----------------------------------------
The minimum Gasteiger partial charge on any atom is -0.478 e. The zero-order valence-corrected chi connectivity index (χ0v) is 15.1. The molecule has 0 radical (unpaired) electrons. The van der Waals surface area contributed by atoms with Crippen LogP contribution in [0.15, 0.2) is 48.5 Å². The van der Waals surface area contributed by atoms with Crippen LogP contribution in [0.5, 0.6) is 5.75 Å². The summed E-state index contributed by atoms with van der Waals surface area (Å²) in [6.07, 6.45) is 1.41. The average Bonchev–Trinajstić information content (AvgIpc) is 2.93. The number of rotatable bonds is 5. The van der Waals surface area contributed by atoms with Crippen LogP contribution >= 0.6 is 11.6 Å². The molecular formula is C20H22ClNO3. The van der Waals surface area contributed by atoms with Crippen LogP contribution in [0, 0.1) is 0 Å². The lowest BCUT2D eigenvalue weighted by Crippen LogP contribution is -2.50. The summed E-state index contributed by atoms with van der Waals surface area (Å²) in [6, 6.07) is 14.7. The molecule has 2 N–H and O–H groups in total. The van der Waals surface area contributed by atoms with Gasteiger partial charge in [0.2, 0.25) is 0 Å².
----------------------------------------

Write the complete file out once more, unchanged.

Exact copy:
The minimum Gasteiger partial charge on any atom is -0.478 e. The zero-order valence-corrected chi connectivity index (χ0v) is 15.1. The molecule has 0 radical (unpaired) electrons. The van der Waals surface area contributed by atoms with Crippen LogP contribution in [0.15, 0.2) is 48.5 Å². The van der Waals surface area contributed by atoms with Crippen LogP contribution in [0.5, 0.6) is 5.75 Å². The summed E-state index contributed by atoms with van der Waals surface area (Å²) in [6.07, 6.45) is 1.41. The average Bonchev–Trinajstić information content (AvgIpc) is 2.93. The number of rotatable bonds is 5. The van der Waals surface area contributed by atoms with Crippen LogP contribution >= 0.6 is 11.6 Å². The molecular formula is C20H22ClNO3. The van der Waals surface area contributed by atoms with Crippen LogP contribution in [0, 0.1) is 0 Å². The lowest BCUT2D eigenvalue weighted by Crippen LogP contribution is -2.50. The summed E-state index contributed by atoms with van der Waals surface area (Å²) in [6, 6.07) is 14.7. The molecule has 2 N–H and O–H groups in total. The van der Waals surface area contributed by atoms with Gasteiger partial charge in [0.2, 0.25) is 0 Å².